Owen Daugherty, NASFAA Staff Reporter
May 24, 2021
As the Department of Education (ED) prepares to transition millions of student loan borrowers back into repayment when the federal forbearance period comes to an end in the fall, several Democratic senators are asking the department’s leadership how it plans to do so smoothly.
In a letter to Education Secretary Miguel Cardona, Sen. Elizabeth Warren (D-Mass.) and three other Senate Democrats called on the department to detail its plan to resume monthly payments for more than 40 million borrowers in October and whether it plans to extend the existing federal contracts with student loan servicers.
“During the pandemic, borrowers have reported confusion about how pandemic assistance provisions apply to them, suggesting that proactive steps prior to the end of the payment pause are needed to prevent them from falling through the cracks,” Warren, along with Sens. Tina Smith (D-Minn.), Chris Van Hollen (D-Md.), and Richard Blumenthal (D-Conn.), wrote to Cardona last week.
The letter adds “little is publicly known about how loan servicers have supported borrowers during the pandemic or how they are preparing for payments to resume.”
Specifically, the lawmakers are requesting answers regarding what steps ED is taking to ensure loan servicers are conducting the required proactive outreach to prepare borrowers to resume making payments and how ED is measuring any such outreach.
They also asked ED to detail how many borrowers have received various forms of existing relief and loan forgiveness during the pandemic, broken down by each of the loan servicers ED holds contracts with.
During a recent Senate hearing, Warren grilled the presidents of two of the largest student loan servicers for allegedly failing to provide borrowers with the necessary information needed to qualify for loan forgiveness programs and successfully manage their payments.
As the letter notes, the pause on payments and interest accrual for borrowers with federally-held student loans that has been in place since the onset of the pandemic is set to conclude a few weeks after the enhanced unemployment benefits expire, which along with other factors could lead to “a sharp increase in consumers filing for bankruptcy.”
The lawmakers are urging ED to ease the circumstances under which it contests the claims of borrowers who are seeking a discharge of their federal student loans in bankruptcy court.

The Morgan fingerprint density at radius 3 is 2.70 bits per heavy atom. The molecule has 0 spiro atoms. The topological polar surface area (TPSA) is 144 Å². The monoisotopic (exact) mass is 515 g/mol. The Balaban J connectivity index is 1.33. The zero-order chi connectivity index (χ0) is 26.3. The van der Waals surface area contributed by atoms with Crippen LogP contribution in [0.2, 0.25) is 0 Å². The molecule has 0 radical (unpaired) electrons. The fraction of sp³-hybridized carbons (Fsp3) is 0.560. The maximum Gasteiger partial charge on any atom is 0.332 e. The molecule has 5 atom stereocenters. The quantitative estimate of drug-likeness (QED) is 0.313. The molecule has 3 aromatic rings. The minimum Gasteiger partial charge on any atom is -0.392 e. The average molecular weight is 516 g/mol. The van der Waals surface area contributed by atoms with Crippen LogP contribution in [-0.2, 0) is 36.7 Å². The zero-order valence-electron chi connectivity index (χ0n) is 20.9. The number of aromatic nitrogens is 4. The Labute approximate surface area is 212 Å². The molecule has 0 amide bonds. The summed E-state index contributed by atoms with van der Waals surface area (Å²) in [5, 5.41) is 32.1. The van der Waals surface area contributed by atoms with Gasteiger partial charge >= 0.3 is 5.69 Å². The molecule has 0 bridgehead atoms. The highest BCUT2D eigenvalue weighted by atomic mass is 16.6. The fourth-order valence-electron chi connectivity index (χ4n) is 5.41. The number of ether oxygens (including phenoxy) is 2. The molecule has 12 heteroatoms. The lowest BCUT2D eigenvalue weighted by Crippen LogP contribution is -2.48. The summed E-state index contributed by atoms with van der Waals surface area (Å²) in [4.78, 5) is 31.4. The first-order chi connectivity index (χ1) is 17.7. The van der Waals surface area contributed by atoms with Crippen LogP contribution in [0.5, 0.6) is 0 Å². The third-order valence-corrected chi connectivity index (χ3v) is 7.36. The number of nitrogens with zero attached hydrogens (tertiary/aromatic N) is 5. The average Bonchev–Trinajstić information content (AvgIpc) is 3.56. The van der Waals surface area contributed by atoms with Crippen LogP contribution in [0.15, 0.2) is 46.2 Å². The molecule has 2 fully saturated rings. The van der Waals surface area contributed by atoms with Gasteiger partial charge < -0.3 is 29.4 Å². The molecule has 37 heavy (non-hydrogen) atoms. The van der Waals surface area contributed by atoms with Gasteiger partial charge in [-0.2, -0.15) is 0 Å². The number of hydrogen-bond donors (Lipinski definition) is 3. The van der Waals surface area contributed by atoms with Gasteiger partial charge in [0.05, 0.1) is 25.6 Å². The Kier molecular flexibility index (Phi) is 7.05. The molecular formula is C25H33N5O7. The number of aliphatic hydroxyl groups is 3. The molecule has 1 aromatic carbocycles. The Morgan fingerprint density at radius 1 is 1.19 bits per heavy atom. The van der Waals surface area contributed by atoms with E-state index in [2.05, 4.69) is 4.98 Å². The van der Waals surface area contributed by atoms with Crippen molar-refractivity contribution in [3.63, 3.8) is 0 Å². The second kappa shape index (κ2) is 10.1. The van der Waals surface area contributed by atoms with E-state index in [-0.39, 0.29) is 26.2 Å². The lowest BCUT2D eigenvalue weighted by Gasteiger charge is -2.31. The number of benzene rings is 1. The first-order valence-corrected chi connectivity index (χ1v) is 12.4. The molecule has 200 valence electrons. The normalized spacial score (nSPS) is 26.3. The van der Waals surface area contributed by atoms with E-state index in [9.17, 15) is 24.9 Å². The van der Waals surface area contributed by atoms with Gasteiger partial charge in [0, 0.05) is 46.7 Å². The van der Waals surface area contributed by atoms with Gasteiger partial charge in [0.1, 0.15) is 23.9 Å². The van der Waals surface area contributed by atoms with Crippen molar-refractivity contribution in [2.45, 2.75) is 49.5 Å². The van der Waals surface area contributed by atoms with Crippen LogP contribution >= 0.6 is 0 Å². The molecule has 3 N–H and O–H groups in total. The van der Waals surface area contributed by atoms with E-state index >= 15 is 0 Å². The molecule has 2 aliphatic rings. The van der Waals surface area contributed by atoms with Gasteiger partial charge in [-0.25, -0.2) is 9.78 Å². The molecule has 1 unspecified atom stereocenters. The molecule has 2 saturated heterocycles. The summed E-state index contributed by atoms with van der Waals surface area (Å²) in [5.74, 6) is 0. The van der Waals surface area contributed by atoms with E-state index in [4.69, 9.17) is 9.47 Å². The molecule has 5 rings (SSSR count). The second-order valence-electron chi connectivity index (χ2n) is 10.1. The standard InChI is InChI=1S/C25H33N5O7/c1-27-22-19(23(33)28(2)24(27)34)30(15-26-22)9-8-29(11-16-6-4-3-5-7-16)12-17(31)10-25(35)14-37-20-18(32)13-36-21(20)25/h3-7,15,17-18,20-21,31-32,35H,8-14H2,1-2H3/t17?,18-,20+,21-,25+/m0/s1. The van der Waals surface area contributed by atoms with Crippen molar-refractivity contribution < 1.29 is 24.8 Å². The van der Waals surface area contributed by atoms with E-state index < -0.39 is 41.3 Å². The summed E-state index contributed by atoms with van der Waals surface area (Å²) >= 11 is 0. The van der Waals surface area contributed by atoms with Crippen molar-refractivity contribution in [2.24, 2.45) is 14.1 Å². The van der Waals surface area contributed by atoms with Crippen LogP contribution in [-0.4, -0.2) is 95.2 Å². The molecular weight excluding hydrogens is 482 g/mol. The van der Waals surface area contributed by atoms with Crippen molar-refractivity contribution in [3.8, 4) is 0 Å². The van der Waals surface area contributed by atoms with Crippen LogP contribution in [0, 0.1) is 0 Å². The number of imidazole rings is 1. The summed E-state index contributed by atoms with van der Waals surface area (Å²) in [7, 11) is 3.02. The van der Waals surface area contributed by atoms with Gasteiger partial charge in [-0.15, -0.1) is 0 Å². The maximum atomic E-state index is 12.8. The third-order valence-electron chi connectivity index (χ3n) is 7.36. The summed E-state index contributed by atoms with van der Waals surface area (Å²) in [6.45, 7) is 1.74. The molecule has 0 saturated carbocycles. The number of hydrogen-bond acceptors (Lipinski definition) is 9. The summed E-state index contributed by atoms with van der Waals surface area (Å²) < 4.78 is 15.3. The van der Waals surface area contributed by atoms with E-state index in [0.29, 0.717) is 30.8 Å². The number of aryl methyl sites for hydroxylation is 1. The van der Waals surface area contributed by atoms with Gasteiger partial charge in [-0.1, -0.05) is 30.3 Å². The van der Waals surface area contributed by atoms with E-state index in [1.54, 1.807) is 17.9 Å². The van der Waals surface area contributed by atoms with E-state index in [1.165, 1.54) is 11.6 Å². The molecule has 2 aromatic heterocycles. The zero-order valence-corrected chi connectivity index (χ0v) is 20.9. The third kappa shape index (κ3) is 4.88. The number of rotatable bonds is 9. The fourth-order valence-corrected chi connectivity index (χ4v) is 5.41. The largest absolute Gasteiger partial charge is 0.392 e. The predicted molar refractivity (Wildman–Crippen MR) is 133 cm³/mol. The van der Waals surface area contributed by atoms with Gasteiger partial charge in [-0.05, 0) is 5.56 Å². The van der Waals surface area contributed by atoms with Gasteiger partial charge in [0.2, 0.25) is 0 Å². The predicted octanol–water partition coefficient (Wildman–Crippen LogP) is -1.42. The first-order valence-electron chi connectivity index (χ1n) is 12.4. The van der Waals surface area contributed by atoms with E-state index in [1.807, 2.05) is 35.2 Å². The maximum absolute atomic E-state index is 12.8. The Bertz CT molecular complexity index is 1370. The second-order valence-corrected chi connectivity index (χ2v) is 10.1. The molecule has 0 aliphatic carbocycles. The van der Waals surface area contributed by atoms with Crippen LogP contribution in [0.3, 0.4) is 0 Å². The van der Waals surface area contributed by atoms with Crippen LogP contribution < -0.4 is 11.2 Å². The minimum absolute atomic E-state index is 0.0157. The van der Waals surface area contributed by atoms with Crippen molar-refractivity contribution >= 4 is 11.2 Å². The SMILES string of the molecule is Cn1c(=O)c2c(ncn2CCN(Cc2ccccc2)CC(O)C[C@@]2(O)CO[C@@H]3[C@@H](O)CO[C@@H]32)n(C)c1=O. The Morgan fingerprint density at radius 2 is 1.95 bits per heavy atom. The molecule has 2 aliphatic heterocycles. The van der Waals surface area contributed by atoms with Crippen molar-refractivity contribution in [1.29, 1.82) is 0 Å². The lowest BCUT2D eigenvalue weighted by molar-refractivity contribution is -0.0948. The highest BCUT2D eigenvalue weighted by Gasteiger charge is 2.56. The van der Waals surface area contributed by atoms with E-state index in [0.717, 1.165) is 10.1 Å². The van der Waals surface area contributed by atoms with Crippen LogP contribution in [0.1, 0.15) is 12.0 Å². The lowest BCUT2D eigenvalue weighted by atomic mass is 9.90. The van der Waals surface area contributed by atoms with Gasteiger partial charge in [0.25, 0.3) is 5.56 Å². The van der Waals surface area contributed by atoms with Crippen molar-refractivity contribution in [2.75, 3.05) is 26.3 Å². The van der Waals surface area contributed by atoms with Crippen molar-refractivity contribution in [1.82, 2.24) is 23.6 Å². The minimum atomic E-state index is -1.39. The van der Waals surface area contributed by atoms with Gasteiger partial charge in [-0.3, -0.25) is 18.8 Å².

Since it is more difficult for student loan debt to be discharged through bankruptcy, the letter calls on ED to clarify and publicize its definition of “undue hardship” — something borrowers must prove in order to discharge their student loan debt in bankruptcy.
ED “has the discretion to decide when to contest these claims, and it could make this option more accessible for the most distressed borrowers,” the lawmakers wrote.
With all of the major loan servicers’ current contracts set to expire this year, the letter asks ED whether the contracts will be extended and to consider not awarding future contracts if the servicers have been found to engage in abusive practices or have a history of poor performance.
Additionally, the lawmakers requested an update on ED’s Next Generation Financial Services Environment (NextGen), an ambitious effort to modernize and overhaul the Office of Federal Student Aid (FSA) and how borrowers interact with the office.
“NextGen could provide an opportunity to improve borrowers’ experiences and diminish the power of loan servicers,” the letter states, alleging that progress has “been plagued with delays and confusion.”
The lawmakers’ letter follows one from several higher education associations in March — including NASFAA — that called on ED to clarify uncertainty surrounding NextGen and federal loan servicing contracts.
Although the timeline for implementing the NextGen initiative was modified due to the pandemic, it is still a central part of FSA’s strategic plan for improvements over the next several years.
“The decisions you make in the coming months about the future of NextGen and related servicing contracts will affect borrowers’ experiences of loan repayment for years to come,” the lawmakers wrote.
The lawmakers called on ED to provide answers to their questions by June 4.
“We have received the letter and look forward to responding directly to the letter’s authors. It is crucial that student loans help finance a path to opportunity, not become a lifelong burden. At the Department of Education, we are committed to standing up for students and borrowers, which includes ensuring for-profit institutions are held accountable for their predatory behaviors,” an ED spokesperson told NASFAA.